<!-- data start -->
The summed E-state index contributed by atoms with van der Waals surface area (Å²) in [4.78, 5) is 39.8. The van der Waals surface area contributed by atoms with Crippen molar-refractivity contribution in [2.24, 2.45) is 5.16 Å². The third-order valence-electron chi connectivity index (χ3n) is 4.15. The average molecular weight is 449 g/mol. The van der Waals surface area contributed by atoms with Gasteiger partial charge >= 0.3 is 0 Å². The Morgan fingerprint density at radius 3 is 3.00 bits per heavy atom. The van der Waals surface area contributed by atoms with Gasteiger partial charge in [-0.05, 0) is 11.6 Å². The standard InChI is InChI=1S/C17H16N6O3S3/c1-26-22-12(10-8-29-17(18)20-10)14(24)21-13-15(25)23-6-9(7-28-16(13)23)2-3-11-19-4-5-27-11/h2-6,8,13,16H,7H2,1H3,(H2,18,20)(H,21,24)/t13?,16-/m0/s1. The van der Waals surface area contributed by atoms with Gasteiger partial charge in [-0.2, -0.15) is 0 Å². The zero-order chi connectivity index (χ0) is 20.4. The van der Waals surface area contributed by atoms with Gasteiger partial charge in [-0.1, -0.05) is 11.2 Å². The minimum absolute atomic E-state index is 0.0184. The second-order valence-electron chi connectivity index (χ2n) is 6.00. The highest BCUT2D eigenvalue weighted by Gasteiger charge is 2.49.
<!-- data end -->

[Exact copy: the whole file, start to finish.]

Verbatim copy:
The summed E-state index contributed by atoms with van der Waals surface area (Å²) in [4.78, 5) is 39.8. The van der Waals surface area contributed by atoms with Crippen molar-refractivity contribution in [2.24, 2.45) is 5.16 Å². The third-order valence-electron chi connectivity index (χ3n) is 4.15. The average molecular weight is 449 g/mol. The van der Waals surface area contributed by atoms with Gasteiger partial charge >= 0.3 is 0 Å². The Morgan fingerprint density at radius 3 is 3.00 bits per heavy atom. The van der Waals surface area contributed by atoms with Gasteiger partial charge in [-0.05, 0) is 11.6 Å². The standard InChI is InChI=1S/C17H16N6O3S3/c1-26-22-12(10-8-29-17(18)20-10)14(24)21-13-15(25)23-6-9(7-28-16(13)23)2-3-11-19-4-5-27-11/h2-6,8,13,16H,7H2,1H3,(H2,18,20)(H,21,24)/t13?,16-/m0/s1. The van der Waals surface area contributed by atoms with Gasteiger partial charge in [-0.2, -0.15) is 0 Å². The zero-order chi connectivity index (χ0) is 20.4. The van der Waals surface area contributed by atoms with Gasteiger partial charge in [-0.1, -0.05) is 11.2 Å². The minimum absolute atomic E-state index is 0.0184. The second-order valence-electron chi connectivity index (χ2n) is 6.00. The highest BCUT2D eigenvalue weighted by Gasteiger charge is 2.49.